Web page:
PubMed

Culture-independent studies rely on the quantity and quality of the extracted environmental metagenomic DNA (mDNA). To fully access the plant tissue microbiome, the extracted plant mDNA should allow optimal PCR applications and the genetic content must be representative of the total microbial diversity. In this study, we evaluated the endophytic bacterial diversity retrieved using different mDNA extraction procedures. Metagenomic DNA from sorghum (Sorghum bicolor L. Moench) stem and root tissues were extracted using two classical DNA extraction protocols (CTAB- and SDS-based) and five commercial kits. The mDNA yields and quality as well as the reproducibility were compared. 16S rRNA gene terminal restriction fragment length polymorphism (t-RFLP) was used to assess the impact on endophytic bacterial community structures observed. Generally, the classical protocols obtained high mDNA yields from sorghum tissues; however, they were less reproducible than the commercial kits. Commercial kits retrieved higher quality mDNA, but with lower endophytic bacterial diversities compared to classical protocols. The SDS-based protocol enabled access to the highest sorghum endophytic diversities. Therefore, "SDS-extracted" sorghum root and stem microbiome diversities were analysed via 454 pyrosequencing, and this revealed that the two tissues harbour significantly different endophytic communities. Nevertheless, both communities are dominated by agriculturally important genera such as Microbacterium, Agrobacterium, Sphingobacterium, Herbaspirillum, Erwinia, Pseudomonas and Stenotrophomonas; which have previously been shown to play a role in plant growth promotion. This study shows that DNA extraction protocols introduce biases in culture-independent studies of environmental microbial communities by influencing the mDNA quality, which impacts the microbial diversity analyses and evaluation. Using the broad-spectrum SDS-based DNA extraction protocol allows the recovery of the most diverse endophytic communities associated with sorghum tissues and, as such, establishes a reliable basis for future study of endophytic communities. PMID:25775938

Maropola, Mapula Kgomotso Annah; Ramond, Jean-Baptiste; Trindade, Marla

2015-05-01

319

New sorbent in the dispersive solid phase extraction step of quick, easy, cheap, effective, rugged, and safe for the extraction of organic contaminants in drinking water treatment sludge.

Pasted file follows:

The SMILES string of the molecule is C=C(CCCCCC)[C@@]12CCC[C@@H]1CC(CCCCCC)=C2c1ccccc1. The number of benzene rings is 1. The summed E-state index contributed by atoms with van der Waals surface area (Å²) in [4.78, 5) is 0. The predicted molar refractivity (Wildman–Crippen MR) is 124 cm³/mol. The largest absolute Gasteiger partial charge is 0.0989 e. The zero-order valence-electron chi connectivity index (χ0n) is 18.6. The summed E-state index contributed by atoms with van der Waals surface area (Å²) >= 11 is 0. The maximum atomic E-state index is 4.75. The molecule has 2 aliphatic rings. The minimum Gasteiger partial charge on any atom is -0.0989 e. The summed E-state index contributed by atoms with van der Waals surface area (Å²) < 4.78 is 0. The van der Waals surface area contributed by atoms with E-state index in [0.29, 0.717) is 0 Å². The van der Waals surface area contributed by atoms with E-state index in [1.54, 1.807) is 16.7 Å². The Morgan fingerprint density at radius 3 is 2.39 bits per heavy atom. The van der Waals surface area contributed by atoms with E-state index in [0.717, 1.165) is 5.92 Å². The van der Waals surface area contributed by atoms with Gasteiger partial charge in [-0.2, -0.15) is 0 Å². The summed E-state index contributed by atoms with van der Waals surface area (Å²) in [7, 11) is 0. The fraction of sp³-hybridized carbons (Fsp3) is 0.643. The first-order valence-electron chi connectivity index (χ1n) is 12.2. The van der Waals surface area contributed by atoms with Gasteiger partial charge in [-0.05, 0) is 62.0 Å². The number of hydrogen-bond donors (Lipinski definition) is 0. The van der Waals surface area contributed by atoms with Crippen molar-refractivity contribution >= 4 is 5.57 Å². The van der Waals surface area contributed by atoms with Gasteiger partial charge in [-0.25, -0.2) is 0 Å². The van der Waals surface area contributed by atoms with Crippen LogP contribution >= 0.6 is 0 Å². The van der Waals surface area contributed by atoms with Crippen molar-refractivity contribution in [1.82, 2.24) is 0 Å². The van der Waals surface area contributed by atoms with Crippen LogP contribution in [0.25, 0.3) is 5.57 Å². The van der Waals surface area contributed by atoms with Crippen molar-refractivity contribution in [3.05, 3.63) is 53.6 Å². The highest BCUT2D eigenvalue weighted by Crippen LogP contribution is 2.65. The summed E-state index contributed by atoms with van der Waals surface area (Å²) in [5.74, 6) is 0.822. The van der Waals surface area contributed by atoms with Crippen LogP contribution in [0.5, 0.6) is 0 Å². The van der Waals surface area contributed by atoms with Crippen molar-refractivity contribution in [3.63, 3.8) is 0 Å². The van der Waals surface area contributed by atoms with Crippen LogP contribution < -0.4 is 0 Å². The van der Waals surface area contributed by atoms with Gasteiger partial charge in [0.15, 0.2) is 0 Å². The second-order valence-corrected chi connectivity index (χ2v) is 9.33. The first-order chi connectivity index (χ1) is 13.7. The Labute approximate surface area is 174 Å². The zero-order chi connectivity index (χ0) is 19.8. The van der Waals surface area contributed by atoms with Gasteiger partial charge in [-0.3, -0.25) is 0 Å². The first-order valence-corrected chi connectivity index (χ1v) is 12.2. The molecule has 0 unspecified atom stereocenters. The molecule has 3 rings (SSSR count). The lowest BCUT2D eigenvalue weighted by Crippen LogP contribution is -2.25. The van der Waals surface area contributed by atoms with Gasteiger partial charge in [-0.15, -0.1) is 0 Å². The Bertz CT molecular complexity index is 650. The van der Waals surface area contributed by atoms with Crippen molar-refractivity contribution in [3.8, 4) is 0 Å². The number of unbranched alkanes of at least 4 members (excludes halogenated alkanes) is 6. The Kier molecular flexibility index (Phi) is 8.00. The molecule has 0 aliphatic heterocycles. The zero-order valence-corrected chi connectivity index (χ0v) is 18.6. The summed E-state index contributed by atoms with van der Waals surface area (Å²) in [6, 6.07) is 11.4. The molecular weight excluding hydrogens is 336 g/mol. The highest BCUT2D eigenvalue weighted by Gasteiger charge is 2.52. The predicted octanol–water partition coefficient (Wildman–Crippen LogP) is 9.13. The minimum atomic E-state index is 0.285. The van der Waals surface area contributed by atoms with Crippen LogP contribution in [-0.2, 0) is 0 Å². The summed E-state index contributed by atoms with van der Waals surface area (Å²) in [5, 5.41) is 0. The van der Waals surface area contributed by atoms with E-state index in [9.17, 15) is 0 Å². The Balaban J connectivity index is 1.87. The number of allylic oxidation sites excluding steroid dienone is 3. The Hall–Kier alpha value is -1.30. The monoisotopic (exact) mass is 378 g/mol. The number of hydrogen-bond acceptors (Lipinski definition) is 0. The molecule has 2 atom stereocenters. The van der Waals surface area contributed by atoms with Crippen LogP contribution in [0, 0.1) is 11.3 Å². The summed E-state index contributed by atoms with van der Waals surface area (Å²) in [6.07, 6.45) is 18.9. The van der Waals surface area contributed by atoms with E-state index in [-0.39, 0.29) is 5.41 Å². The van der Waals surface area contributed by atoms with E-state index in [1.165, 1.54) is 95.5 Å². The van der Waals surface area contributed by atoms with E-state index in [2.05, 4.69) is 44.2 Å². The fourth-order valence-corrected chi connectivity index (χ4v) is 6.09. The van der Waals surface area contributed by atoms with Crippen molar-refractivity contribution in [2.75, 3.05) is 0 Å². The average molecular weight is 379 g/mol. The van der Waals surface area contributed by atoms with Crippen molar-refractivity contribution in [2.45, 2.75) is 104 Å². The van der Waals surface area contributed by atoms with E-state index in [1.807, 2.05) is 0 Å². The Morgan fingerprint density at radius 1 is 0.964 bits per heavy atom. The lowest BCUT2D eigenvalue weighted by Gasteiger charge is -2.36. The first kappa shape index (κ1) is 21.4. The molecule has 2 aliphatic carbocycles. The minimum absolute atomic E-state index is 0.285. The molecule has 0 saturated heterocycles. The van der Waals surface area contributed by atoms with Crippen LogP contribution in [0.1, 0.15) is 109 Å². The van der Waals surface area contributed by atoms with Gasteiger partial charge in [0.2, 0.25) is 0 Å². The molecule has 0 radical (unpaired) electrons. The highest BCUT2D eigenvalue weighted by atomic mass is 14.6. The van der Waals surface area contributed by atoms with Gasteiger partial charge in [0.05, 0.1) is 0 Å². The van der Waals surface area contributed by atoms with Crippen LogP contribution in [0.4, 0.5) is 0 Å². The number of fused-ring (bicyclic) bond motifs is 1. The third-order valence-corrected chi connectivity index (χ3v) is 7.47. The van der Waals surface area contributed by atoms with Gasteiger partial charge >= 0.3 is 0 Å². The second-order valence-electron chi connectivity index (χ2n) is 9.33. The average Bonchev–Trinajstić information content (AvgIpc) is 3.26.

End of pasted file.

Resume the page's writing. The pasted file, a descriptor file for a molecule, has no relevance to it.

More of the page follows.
PubMed

Recent studies have shown a decrease in the concentration of pesticides, pharmaceuticals and personal care products (PCPs) in water after treatment. A possible explanation for this phenomenon is that these compounds may adhere to the sludge; however, investigation of these compounds in drinking water treatment sludge has been scarce. The sludge generated by drinking water treatment plants during flocculation and decantation steps should get some special attention not only because it has been classified as non-inert waste but also because it is a very complex matrix, consisting essentially of inorganic (sand, argil and silt) and organic (humic substances) compounds. In the first step of this study, three QuEChERS methods were used, and then compared, for the extraction of pesticides (atrazine, simazine, clomazone and tebuconazole), pharmaceuticals (amitriptyline, caffeine, diclofenac and ibuprofen) and PCPs (methylparaben, propylparaben, triclocarban and bisphenol A) from drinking water treatment sludge. Afterwards, the study of different sorbents in the dispersive solid phase extraction (d-SPE) step was evaluated. Finally, a new QuEChERS method employing chitin, obtained from shrimp shell waste, was performed in the d-SPE step. After having been optimized, the method showed limits of quantification (LOQ) between 1 and 50 ?g kg(-1) and the analytical curves showed r values higher than 0.98, when liquid chromatography tandem mass spectrometry was employed. Recoveries ranged between 50 and 120% with RSD?15%. The matrix effect was evaluated and compensated with matrix-matched calibration. The method was applied to drinking water treatment sludge samples and methylparaben and tebuconazole were found in concentration